Well done!

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Having just had a baby in New Zealand, I think that welcoming new people to the world (when they are a wanted baby that is) is something that New Zealand does pretty well.  I am not someone who expects anything for nothing and I feel that during my pregnancy, labour and first few weeks of having my baby I have received a good service for my taxpayer dollar.  There were many checks and balances in place for the wellbeing of myself and my child. 

These started with free maternity care from my midwife (my husband and I happily deleted this expense from our budget – free?! we were surprised).   While I paid for my antenatal course because I wanted to join the Parents Centre, there are free antenatal classes offered by the hospital to prepare you for birth.  Then, when… click here to read whole article and make comments



Polish/Scottish Worries

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Two countries at opposite ends of Europe are struggling with fertility and demographic challenges.  In Poland, the government has announced a pilot program in the Opolskie region in the southwest of the country. This pilot is called a “special demographic zone” and is designed to boost the region’s dismal population outlook.  Opolskie’s total fertility rate is only 1.082 children per women and the region is predicted to lose 12% of its population by the year 2035.  In response:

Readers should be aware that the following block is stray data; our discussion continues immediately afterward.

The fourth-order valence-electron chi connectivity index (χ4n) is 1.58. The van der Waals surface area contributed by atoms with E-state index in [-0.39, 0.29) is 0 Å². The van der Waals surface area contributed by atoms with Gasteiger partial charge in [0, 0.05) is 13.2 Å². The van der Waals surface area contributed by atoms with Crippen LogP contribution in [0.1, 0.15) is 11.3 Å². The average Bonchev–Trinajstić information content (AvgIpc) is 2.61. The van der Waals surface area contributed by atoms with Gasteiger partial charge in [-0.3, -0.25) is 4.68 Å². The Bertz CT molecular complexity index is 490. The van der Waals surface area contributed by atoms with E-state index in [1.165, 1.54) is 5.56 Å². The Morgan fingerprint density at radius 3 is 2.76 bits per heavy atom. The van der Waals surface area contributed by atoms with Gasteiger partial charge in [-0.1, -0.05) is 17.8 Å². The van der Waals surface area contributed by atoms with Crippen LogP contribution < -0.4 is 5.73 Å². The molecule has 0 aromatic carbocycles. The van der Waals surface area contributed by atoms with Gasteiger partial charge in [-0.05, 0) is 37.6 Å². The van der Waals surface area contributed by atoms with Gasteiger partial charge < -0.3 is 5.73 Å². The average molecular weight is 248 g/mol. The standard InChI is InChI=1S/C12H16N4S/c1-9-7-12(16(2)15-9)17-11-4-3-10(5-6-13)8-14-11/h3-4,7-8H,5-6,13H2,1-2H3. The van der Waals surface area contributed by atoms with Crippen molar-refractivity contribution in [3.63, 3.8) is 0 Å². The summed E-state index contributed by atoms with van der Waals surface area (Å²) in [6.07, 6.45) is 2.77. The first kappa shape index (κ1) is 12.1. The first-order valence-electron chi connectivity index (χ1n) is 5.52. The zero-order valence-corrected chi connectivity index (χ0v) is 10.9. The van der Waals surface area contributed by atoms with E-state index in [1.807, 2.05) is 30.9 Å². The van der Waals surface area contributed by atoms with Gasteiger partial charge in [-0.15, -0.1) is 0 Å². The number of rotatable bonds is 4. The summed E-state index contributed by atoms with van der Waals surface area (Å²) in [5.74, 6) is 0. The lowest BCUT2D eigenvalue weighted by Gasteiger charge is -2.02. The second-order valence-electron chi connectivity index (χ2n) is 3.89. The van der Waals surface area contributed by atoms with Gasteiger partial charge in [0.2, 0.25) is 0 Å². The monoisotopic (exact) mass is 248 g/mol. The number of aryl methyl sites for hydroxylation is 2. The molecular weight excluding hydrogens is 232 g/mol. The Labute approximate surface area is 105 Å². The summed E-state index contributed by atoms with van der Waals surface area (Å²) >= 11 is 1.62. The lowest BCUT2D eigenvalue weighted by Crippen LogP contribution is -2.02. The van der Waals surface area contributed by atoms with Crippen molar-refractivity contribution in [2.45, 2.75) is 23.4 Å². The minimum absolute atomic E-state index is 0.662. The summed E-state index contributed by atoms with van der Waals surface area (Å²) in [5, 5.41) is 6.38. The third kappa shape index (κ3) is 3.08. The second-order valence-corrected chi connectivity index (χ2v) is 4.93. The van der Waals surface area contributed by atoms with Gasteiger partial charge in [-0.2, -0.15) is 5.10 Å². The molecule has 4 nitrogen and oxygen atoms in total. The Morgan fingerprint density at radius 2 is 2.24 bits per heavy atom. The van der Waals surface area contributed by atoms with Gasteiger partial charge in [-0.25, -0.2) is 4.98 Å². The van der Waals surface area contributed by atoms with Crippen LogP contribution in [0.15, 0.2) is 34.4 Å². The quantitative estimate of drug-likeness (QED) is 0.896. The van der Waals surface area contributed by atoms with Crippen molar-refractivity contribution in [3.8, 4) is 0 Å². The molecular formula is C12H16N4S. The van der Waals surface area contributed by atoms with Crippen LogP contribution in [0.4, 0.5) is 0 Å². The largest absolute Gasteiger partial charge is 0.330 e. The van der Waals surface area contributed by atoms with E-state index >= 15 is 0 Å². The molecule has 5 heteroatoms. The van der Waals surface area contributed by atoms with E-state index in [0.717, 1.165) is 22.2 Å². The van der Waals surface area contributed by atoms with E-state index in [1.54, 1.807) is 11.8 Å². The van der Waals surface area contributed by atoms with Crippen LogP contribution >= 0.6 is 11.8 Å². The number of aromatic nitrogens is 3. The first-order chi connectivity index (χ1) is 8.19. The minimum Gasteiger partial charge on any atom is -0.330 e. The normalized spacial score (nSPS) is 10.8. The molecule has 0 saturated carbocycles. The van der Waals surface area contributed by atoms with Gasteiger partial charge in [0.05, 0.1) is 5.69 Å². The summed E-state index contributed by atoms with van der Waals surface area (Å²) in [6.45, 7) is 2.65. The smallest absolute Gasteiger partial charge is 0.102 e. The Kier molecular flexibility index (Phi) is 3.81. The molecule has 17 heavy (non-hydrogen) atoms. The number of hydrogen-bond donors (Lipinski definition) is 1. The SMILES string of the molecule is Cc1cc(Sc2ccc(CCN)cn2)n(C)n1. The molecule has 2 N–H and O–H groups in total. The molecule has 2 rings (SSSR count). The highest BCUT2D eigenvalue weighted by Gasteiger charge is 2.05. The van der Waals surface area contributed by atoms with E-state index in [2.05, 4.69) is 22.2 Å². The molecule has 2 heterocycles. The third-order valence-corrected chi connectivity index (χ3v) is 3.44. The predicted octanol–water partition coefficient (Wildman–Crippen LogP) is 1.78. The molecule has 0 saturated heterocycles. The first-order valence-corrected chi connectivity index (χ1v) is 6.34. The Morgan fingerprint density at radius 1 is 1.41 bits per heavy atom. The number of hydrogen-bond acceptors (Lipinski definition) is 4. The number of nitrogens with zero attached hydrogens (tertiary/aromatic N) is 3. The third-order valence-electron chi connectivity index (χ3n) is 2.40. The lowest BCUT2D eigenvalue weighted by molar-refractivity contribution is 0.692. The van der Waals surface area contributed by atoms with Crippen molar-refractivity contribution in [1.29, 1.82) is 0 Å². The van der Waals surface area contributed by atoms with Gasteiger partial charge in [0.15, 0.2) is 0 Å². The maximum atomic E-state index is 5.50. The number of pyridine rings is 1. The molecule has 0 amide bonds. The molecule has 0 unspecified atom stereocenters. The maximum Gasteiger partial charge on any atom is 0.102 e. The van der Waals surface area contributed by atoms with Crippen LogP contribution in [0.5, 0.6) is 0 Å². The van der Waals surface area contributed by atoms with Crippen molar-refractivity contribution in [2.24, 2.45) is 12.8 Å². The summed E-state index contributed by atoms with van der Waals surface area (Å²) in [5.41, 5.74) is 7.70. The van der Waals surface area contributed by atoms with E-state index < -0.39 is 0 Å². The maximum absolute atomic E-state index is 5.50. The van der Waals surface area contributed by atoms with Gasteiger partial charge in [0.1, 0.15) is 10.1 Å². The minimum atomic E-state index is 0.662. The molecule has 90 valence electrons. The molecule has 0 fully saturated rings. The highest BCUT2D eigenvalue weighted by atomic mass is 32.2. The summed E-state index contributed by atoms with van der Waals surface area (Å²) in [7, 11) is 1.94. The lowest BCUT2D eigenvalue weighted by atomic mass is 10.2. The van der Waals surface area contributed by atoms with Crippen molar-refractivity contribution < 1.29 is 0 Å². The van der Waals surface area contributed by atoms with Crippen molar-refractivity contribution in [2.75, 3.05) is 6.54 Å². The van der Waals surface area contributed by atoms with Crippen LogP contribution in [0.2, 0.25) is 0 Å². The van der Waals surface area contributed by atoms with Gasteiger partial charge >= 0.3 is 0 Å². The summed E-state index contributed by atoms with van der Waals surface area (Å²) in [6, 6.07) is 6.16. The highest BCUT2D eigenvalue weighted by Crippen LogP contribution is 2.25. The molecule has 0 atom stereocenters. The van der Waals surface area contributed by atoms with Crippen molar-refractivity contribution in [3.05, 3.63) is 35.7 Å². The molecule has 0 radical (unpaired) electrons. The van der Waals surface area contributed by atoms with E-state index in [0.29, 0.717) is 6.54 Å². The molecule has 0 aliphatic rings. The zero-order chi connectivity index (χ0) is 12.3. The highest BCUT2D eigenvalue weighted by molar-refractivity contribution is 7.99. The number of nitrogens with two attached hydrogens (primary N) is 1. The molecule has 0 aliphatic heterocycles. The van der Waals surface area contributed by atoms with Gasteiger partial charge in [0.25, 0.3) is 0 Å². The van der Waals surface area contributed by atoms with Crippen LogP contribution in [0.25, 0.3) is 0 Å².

“The special demographic zone is a project created by the self-government of the Opolskie province aimed at rebuilding the population potential by opening new jobs and creating good living conditions for families so as to encourage them to have more babies.”

The Polish Government will watch the outcome of this pilot program closely.  The Polish Prime Minister, Donald Tusk, announced the project and is aware that with a fertility rate of… click here to read whole article and make comments



Mexico - Another Country Growing Old